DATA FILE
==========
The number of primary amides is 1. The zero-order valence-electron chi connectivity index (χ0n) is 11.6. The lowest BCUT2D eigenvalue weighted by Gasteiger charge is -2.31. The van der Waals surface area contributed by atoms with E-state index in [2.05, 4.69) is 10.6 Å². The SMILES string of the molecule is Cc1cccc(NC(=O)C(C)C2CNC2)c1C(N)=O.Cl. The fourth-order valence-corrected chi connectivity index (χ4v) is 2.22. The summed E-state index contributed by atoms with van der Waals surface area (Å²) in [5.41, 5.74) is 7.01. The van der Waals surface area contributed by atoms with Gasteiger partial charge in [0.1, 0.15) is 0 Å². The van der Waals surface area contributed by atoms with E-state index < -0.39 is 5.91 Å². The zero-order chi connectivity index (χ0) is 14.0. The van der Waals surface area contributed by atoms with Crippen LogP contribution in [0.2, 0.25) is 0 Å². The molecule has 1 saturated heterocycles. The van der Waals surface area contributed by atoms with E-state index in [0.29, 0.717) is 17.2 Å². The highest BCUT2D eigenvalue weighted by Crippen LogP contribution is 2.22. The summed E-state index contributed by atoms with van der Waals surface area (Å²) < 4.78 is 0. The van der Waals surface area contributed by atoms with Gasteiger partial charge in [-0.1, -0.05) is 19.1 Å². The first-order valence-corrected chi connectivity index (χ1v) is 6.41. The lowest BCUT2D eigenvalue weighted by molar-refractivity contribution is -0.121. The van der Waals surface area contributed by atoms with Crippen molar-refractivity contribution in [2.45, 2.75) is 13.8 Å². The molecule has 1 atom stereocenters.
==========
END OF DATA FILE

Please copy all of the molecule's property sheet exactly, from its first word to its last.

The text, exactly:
The number of primary amides is 1. The zero-order valence-electron chi connectivity index (χ0n) is 11.6. The lowest BCUT2D eigenvalue weighted by Gasteiger charge is -2.31. The van der Waals surface area contributed by atoms with E-state index in [2.05, 4.69) is 10.6 Å². The SMILES string of the molecule is Cc1cccc(NC(=O)C(C)C2CNC2)c1C(N)=O.Cl. The fourth-order valence-corrected chi connectivity index (χ4v) is 2.22. The summed E-state index contributed by atoms with van der Waals surface area (Å²) in [5.41, 5.74) is 7.01. The van der Waals surface area contributed by atoms with Gasteiger partial charge in [0.1, 0.15) is 0 Å². The van der Waals surface area contributed by atoms with E-state index < -0.39 is 5.91 Å². The zero-order chi connectivity index (χ0) is 14.0. The van der Waals surface area contributed by atoms with Crippen LogP contribution in [0.2, 0.25) is 0 Å². The molecule has 1 saturated heterocycles. The van der Waals surface area contributed by atoms with E-state index in [0.29, 0.717) is 17.2 Å². The highest BCUT2D eigenvalue weighted by Crippen LogP contribution is 2.22. The summed E-state index contributed by atoms with van der Waals surface area (Å²) < 4.78 is 0. The van der Waals surface area contributed by atoms with Gasteiger partial charge in [-0.1, -0.05) is 19.1 Å². The first-order valence-corrected chi connectivity index (χ1v) is 6.41. The lowest BCUT2D eigenvalue weighted by molar-refractivity contribution is -0.121. The van der Waals surface area contributed by atoms with Crippen molar-refractivity contribution in [2.45, 2.75) is 13.8 Å². The molecule has 1 atom stereocenters.